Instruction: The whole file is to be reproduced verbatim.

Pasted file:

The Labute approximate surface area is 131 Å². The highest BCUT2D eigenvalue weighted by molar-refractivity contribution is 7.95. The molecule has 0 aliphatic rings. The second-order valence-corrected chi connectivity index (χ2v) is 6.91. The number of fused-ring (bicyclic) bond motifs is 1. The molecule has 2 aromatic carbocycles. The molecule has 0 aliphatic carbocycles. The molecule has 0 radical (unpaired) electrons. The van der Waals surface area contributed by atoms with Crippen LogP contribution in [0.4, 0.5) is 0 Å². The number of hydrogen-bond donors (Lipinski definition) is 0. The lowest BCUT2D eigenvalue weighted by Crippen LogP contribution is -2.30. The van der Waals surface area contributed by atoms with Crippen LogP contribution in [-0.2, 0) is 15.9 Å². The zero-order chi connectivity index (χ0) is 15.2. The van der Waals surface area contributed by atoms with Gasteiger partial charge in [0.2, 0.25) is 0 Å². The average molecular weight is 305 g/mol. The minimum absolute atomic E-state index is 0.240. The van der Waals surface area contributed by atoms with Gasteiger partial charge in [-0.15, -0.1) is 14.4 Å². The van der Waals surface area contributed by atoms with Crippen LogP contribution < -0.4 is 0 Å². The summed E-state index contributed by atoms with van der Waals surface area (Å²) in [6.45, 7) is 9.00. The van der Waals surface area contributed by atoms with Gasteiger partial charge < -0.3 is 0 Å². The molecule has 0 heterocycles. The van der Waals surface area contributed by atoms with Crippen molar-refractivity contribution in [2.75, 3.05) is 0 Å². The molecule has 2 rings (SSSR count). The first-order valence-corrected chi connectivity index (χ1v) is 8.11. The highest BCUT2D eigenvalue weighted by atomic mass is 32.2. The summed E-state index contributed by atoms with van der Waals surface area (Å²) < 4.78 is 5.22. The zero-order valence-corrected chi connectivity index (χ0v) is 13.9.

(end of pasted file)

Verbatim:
The Labute approximate surface area is 131 Å². The highest BCUT2D eigenvalue weighted by molar-refractivity contribution is 7.95. The molecule has 0 aliphatic rings. The second-order valence-corrected chi connectivity index (χ2v) is 6.91. The number of fused-ring (bicyclic) bond motifs is 1. The molecule has 2 aromatic carbocycles. The molecule has 0 aliphatic carbocycles. The molecule has 0 radical (unpaired) electrons. The van der Waals surface area contributed by atoms with Crippen LogP contribution in [0.4, 0.5) is 0 Å². The number of hydrogen-bond donors (Lipinski definition) is 0. The lowest BCUT2D eigenvalue weighted by Crippen LogP contribution is -2.30. The van der Waals surface area contributed by atoms with Crippen LogP contribution in [-0.2, 0) is 15.9 Å². The zero-order chi connectivity index (χ0) is 15.2. The van der Waals surface area contributed by atoms with Gasteiger partial charge in [0.2, 0.25) is 0 Å². The average molecular weight is 305 g/mol. The minimum absolute atomic E-state index is 0.240. The van der Waals surface area contributed by atoms with Gasteiger partial charge in [-0.15, -0.1) is 14.4 Å². The van der Waals surface area contributed by atoms with Crippen LogP contribution < -0.4 is 0 Å². The summed E-state index contributed by atoms with van der Waals surface area (Å²) in [6.45, 7) is 9.00. The van der Waals surface area contributed by atoms with Gasteiger partial charge < -0.3 is 0 Å². The molecule has 0 heterocycles. The van der Waals surface area contributed by atoms with Crippen molar-refractivity contribution in [2.75, 3.05) is 0 Å². The molecule has 2 rings (SSSR count). The first-order valence-corrected chi connectivity index (χ1v) is 8.11. The highest BCUT2D eigenvalue weighted by atomic mass is 32.2. The summed E-state index contributed by atoms with van der Waals surface area (Å²) < 4.78 is 5.22. The zero-order valence-corrected chi connectivity index (χ0v) is 13.9.